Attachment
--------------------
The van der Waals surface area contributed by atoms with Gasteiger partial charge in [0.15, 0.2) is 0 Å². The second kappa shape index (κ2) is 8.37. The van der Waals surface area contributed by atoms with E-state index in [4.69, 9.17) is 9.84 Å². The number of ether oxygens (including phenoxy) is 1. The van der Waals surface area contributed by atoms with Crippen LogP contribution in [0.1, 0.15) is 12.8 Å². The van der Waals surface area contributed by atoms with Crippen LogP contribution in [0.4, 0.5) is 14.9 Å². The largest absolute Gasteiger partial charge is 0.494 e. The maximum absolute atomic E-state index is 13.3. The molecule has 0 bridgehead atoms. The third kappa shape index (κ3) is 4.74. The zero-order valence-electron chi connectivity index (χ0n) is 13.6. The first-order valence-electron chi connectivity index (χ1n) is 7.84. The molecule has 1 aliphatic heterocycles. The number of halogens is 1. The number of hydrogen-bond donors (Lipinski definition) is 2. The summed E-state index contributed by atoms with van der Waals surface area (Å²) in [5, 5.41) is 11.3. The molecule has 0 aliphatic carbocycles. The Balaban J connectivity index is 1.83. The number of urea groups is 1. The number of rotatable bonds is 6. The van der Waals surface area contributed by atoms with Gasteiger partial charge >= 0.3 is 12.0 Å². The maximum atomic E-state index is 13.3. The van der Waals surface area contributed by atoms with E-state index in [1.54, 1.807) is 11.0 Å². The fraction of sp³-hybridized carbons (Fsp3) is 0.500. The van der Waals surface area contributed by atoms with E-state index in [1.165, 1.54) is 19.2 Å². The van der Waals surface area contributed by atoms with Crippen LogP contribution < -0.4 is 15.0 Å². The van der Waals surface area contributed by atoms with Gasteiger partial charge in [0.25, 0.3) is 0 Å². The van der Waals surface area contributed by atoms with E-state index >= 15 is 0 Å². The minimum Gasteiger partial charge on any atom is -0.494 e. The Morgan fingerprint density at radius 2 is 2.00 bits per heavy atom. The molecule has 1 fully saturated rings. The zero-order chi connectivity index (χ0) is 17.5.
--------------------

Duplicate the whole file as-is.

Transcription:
The van der Waals surface area contributed by atoms with Gasteiger partial charge in [0.15, 0.2) is 0 Å². The second kappa shape index (κ2) is 8.37. The van der Waals surface area contributed by atoms with E-state index in [4.69, 9.17) is 9.84 Å². The number of ether oxygens (including phenoxy) is 1. The van der Waals surface area contributed by atoms with Crippen LogP contribution in [0.1, 0.15) is 12.8 Å². The van der Waals surface area contributed by atoms with Crippen LogP contribution in [0.4, 0.5) is 14.9 Å². The largest absolute Gasteiger partial charge is 0.494 e. The maximum absolute atomic E-state index is 13.3. The molecule has 0 bridgehead atoms. The third kappa shape index (κ3) is 4.74. The zero-order valence-electron chi connectivity index (χ0n) is 13.6. The first-order valence-electron chi connectivity index (χ1n) is 7.84. The molecule has 1 aliphatic heterocycles. The number of halogens is 1. The number of hydrogen-bond donors (Lipinski definition) is 2. The summed E-state index contributed by atoms with van der Waals surface area (Å²) in [5, 5.41) is 11.3. The molecule has 0 aliphatic carbocycles. The Balaban J connectivity index is 1.83. The number of urea groups is 1. The number of rotatable bonds is 6. The van der Waals surface area contributed by atoms with Gasteiger partial charge >= 0.3 is 12.0 Å². The maximum atomic E-state index is 13.3. The van der Waals surface area contributed by atoms with E-state index in [1.54, 1.807) is 11.0 Å². The fraction of sp³-hybridized carbons (Fsp3) is 0.500. The van der Waals surface area contributed by atoms with E-state index in [1.165, 1.54) is 19.2 Å². The van der Waals surface area contributed by atoms with Crippen LogP contribution < -0.4 is 15.0 Å². The van der Waals surface area contributed by atoms with Gasteiger partial charge in [0.25, 0.3) is 0 Å². The van der Waals surface area contributed by atoms with E-state index >= 15 is 0 Å². The minimum Gasteiger partial charge on any atom is -0.494 e. The Morgan fingerprint density at radius 2 is 2.00 bits per heavy atom. The molecule has 1 fully saturated rings. The zero-order chi connectivity index (χ0) is 17.5.